The starting point of a module that manages state should be something like this:

defmodule Pipeline.State do
  defstruct [:initial_value, :value, :valid?, :errors]
 
  def new(value) do
    %Pipeline.State{valid?: true, initial_value: value, value: value, errors: []}
  end
 
  def update(state, {module, function_name} = _function_definition, options \\ []) do
    case apply(module, function_name, [state.value, options]) do
      {:ok, value} ->
        %Pipeline.State{state | value: value}
 
      {:error, error_description} ->
        %Pipeline.State{state | valid?: false, errors: [error_description | state.errors]}
 
      bad_return ->
        raise "Unexpected return value for pipeline step: #{inspect(bad_return)}"
    end
  end
end

The new/1 function will create a new valid and clean %Pipeline.State{} struct based on the initial value we give to the pipeline executor.

The update/3 function will update or invalidate the given state by calling function with the state's value and the given options.

If the given function returns an {:ok, <updated_value>}, then the state's value is updated, and we are good to go. However, if the function returns an {:error, <error>} value, the state is invalidated. The returned error is added to the list of errors in the state. If the function returns anything that's different from an ok/error tuple, it will raise an exception.

See the full implementation of this module.

Pipeline Steps and Hooks

Each function that transforms the state will be called a step. Here are some guidelines to follow:

  • A step is a function whose name ends with _step and accepts two parameters.
  • Steps execute in the order they are declared in their module.
  • If one step fails, then all remaining steps are ignored.

Sometimes, we still want to execute code, even during failures — write a log, update a trace, publish a message, etc. We have a special type of step for these cases: a hook. Let's list the guidelines for hooks:

  • A hook is a function whose name ends with _hook and accepts two parameters.
  • Hooks execute in the order they are declared, just like steps.
  • They are always executed at the end of the pipeline, after all steps execute.

Good! But how do we detect that steps and hooks exist? The answer is metaprogramming! Luckily for us, Elixir has powerful metaprogramming tools to make all this possible.

Setting Up the Required Macros in Elixir

We'll need two things: macros and compile callbacks to read information about the functions of a module, and store what a step and a hook are.

Starting with the base module Pipeline, we want to use Pipeline in other modules. For that to happen, we declare a special macro, __using__/1. This macro is called with the keyword use in Elixir.

In this macro, we add a compile hook to the target module so that we can inject code into it. The @before_compile hook does exactly that by calling the given function when a compiler is about to generate the underlying bytecode. It accepts either a module or a tuple with a module and function name. We'll go with the second option to make things simpler.

defmodule Pipeline do
  defmacro __using__(_options) do
    quote do
      # Calls Pipeline.build_pipeline/1 before generating the final bytecode, allowing us to analyze, generate and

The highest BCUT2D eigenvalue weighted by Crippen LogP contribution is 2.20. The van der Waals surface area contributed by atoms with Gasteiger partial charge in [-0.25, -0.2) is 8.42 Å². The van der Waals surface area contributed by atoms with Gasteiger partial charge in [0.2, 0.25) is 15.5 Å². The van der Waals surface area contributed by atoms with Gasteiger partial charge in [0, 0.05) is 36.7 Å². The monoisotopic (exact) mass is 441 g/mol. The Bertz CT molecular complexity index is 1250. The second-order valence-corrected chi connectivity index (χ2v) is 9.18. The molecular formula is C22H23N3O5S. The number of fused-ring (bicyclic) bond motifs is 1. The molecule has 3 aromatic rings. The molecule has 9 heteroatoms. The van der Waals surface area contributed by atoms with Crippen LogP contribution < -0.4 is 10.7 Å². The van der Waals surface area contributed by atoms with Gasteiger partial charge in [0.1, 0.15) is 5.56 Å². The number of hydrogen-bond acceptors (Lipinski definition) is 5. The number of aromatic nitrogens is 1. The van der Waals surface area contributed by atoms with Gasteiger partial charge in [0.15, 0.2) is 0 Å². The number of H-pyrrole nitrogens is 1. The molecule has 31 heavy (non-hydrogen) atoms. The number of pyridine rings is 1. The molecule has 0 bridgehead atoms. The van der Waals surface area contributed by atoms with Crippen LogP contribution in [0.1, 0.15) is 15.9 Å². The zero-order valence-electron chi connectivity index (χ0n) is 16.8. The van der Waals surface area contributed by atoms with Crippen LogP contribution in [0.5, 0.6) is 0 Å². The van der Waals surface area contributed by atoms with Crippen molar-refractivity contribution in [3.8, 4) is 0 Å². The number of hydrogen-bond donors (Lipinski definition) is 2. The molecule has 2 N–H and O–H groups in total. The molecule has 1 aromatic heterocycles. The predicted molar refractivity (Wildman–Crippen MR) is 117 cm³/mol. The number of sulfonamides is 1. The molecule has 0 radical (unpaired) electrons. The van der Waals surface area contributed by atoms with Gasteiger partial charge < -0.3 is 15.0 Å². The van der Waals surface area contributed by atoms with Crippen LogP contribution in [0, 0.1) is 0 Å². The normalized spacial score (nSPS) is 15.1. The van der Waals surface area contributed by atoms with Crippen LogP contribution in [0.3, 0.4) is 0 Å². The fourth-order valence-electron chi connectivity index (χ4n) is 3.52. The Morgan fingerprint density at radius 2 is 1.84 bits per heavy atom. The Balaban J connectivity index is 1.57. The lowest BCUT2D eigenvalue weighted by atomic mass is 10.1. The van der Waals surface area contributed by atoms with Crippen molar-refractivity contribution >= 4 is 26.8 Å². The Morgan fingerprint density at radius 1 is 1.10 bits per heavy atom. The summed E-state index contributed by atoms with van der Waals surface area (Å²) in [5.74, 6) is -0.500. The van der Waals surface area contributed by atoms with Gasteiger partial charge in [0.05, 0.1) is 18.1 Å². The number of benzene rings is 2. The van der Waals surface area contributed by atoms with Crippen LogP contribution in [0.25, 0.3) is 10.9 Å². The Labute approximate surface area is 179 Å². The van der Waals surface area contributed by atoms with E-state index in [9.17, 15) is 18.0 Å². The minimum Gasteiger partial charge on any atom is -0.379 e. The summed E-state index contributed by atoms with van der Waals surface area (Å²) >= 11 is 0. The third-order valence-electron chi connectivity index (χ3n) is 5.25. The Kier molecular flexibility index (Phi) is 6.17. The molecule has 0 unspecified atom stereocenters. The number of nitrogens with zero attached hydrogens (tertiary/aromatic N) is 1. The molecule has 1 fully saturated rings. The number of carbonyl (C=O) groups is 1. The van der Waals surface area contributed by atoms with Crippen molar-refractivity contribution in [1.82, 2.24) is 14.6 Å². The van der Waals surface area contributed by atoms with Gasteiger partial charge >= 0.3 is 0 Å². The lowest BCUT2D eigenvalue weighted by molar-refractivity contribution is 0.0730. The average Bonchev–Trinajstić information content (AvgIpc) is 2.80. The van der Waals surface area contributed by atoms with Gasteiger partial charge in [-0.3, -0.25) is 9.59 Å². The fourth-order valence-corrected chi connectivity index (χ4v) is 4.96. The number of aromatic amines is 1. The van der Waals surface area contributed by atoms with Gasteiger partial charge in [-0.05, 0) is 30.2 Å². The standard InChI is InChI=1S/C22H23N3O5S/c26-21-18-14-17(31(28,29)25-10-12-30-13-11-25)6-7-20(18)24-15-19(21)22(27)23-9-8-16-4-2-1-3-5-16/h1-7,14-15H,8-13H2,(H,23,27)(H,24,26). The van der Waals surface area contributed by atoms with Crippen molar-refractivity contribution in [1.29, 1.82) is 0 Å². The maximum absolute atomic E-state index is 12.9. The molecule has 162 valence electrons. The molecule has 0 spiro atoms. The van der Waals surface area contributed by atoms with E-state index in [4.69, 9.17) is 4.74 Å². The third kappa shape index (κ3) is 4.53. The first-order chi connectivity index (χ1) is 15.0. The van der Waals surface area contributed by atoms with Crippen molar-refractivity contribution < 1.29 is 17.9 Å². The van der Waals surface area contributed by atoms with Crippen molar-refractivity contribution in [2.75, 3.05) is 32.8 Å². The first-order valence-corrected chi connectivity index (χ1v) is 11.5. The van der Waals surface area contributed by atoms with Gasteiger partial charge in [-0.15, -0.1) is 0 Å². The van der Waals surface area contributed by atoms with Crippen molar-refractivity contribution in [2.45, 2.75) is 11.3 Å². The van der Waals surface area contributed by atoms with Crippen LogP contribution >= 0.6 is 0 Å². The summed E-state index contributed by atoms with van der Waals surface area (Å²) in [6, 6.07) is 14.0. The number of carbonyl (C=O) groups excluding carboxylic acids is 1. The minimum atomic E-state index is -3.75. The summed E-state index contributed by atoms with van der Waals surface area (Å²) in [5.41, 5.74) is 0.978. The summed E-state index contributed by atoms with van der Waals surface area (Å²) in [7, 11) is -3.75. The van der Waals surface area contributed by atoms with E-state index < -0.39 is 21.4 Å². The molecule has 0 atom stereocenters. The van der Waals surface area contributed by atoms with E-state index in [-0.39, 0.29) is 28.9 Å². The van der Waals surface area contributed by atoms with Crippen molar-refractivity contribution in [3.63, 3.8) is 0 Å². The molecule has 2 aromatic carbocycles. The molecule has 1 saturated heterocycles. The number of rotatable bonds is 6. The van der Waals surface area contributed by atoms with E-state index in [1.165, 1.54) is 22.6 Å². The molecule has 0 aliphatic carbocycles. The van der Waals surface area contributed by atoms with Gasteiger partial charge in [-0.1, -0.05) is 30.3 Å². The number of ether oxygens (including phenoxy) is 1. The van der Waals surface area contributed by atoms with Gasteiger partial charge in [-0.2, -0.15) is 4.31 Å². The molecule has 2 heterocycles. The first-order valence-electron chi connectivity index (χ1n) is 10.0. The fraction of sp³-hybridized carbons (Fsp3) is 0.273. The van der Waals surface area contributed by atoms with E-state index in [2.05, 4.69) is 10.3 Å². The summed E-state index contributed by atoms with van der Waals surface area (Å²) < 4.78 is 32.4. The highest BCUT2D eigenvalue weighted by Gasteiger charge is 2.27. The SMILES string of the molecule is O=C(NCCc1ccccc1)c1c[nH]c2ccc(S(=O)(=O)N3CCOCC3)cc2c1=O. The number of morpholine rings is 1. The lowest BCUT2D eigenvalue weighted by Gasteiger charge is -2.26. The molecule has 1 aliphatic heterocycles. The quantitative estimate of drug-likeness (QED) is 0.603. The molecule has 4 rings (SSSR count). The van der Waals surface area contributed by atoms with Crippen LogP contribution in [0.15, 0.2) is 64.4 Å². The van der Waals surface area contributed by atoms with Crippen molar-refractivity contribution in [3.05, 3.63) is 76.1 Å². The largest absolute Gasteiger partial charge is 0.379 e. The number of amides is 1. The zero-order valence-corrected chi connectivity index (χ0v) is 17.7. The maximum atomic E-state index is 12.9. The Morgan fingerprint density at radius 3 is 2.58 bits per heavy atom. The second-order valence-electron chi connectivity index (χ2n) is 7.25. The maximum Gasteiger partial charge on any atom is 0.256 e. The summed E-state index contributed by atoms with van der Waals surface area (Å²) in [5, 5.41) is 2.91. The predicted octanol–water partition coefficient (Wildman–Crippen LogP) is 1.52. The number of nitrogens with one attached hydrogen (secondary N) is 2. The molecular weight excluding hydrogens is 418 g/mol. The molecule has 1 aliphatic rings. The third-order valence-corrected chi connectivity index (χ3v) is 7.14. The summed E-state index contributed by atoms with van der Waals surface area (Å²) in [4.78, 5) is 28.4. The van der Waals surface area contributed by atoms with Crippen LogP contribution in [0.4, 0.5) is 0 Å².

# inject code whenever we call `use Pipeline`.
      @before_compile {Pipeline, :build_pipeline}
    end
  end
 
  defmacro build_pipeline(env) do
    # inject code!
  end
end

Anything called inside the quote block will be injected into the caller module — including the result of the @before_compile hook.

Check out the official docs for more information about quote and unquote blocks.

Now, whenever we want to create a pipeline, we call use:

defmodule MyPipeline do
  use Pipeline # <- code will be injected!
end

Detecting Steps and Hooks

We have everything in place to inject code, but we still need to generate the code that will be injected. Let's expand the build_pipeline/1 macro:

defmacro build_pipeline(env) do
  # Fetch all public functions from the caller module
  definitions = Module.definitions_in(env.module, :def)
 
  # Filter functions that are steps and hooks
  steps = filter_functions(env.module, definitions, "_step", 2)
  hooks = filter_functions(env.module, definitions, "_hook", 2)
 
  # Generate code on the caller module
  quote do
    # returns all steps and hooks
    def __pipeline__, do: {unquote(steps), unquote(hooks)}
 
    # Syntatic sugar so we can execute directly from the module that defines it
    def execute(value, options \\ []), do: Pipeline.execute(__MODULE__, value, options)
  end
 
  # Filter functions from the given module based on their suffix and arity
  defp filter_functions(module, definitions, suffix, expected_arity) do
    functions =
      Enum.reduce(definitions, [], fn {function, arity}, acc ->
        # Detect if the function name ends with the desired suffix: _step or _hook
        valid_name? =
          function
          |> Atom.to_string()
          |> String.ends_with?(suffix)
 
        # Detect if the function arity matches the expected arity
        has_expected_args? = arity == expected_arity
 
        cond do
          valid_name? and has_expected_args? ->
            # In this case, the function does end with the desired suffix and has the correct arity.
            # We include it in the accumulator along with the line where it was declared so we can
            # order them by their position in their module
            {_, _, [line: line], _} = Module.get_definition(module, {function, arity})
            [{module, function, line} | acc]
 
          valid_name? ->
            # If the function has the desired suffix but the arity is not correct, we raise this error